Let's keep fingers crossed that Canon really delivers, which would be good for some needed market dynamics and throw lot of people out of their Nikon investments (used and cheap D800/D810) plus open doors for those who were waiting patiently (more or less) for a capable high res camera alternative from Canon.
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    Re: AF Reliability D800 vs. D750

    Quote Originally Posted by ptomsu View Post
    I am absolutely sure that lot of D800/D810 bodies will be available as soon as the new Canon 5Ds becomes available this is just the way it always has been going and will not change ...
    Maybe D800, but D810?...not so sure, and probably not so cheap! It would be interesting to hear from any other D810 owners on the forum one way or the other. Personally, I chose to go with a little less bulk, physically and pixelly, and went with the D750. So far, so good.

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    Workshop Member ptomsu's Avatar
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    Re: AF Reliability D800 vs. D750

    Quote Originally Posted by Steve P. View Post
    Maybe D800, but D810?...not so sure, and probably not so cheap! It would be interesting to hear from any other D810 owners on the forum one way or the other. Personally, I chose to go with a little less bulk, physically and pixelly, and went with the D750. So far, so good.
    I think your decision was just right, currently the best DSLR available IMHO!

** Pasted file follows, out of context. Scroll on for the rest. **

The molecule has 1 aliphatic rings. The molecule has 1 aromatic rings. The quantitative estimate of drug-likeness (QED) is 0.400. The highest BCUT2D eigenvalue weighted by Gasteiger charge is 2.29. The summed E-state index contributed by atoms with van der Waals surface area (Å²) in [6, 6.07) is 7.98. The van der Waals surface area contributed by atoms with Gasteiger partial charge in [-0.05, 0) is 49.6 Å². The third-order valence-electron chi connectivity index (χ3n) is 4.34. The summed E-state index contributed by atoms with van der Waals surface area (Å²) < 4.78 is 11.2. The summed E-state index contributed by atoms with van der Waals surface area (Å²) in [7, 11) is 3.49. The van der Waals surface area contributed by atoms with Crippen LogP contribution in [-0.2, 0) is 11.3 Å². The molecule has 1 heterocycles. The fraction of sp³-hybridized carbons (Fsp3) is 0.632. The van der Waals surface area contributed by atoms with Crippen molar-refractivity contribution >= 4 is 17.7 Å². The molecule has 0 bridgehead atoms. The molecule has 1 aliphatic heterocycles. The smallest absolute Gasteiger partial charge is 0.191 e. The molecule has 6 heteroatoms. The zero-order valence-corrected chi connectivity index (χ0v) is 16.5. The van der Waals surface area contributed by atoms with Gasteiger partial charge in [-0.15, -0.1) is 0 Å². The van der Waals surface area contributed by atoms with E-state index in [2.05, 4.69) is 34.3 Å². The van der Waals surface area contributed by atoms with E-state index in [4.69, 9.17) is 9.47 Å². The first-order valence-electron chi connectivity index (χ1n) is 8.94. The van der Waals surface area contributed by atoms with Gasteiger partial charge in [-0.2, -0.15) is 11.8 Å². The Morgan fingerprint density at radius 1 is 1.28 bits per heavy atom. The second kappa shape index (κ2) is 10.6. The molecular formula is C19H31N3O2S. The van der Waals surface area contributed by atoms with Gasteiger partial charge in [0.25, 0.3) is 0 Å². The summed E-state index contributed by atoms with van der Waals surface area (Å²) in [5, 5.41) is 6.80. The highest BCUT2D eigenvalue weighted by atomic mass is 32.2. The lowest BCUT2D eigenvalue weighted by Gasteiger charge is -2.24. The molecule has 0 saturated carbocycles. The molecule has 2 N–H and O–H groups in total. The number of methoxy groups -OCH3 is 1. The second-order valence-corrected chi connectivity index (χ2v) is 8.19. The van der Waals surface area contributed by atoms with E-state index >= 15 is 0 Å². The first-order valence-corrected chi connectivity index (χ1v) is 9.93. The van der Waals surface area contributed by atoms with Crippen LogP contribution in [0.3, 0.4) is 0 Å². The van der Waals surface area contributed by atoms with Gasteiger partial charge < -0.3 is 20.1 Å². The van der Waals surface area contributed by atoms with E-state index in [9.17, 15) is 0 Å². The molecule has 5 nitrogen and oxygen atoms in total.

WRT D810 - yes I am pretty sure we will see the usual trend followers all over again
    Last edited by ptomsu; 2nd February 2015 at 16:10.

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    Subscriber Member Jorgen Udvang's Avatar
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    Re: AF Reliability D800 vs. D750

    Quote Originally Posted by Steve P. View Post
    Maybe D800, but D810?...not so sure, and probably not so cheap! It would be interesting to hear from any other D810 owners on the forum one way or the other. Personally, I chose to go with a little less bulk, physically and pixelly, and went with the D750. So far, so good.
    Most of those using D800/810 cameras are also heavily invested in F-mount lenses, making a change very expensive. The 5Ds would have to offer something really revolutionary for a mass transition to happen. For me, it would be financial suicide. Unless the 5Ds features a little tap on the back with access to unlimited amounts of Islay Single Malt, it's out of the question
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    Re: AF Reliability D800 vs. D750

    Quote Originally Posted by Jorgen Udvang View Post
    Most of those using D800/810 cameras are also heavily invested in F-mount lenses, making a change very expensive. The 5Ds would have to offer something really revolutionary for a mass transition to happen. For me, it would be financial suicide.
    Could not agree more. Why would I sell my D800, D4 and every Nikon lens to get a tiny increase in resolution that both Nikon and Sony will soon offer in any event.

    Canon would need to offer a quantum leap in sensor performance or autofocus or something equally valuable for me to have anything more than a vague curiosity.

    I, frankly, cannot even imagine that happening with this camera.

    Best,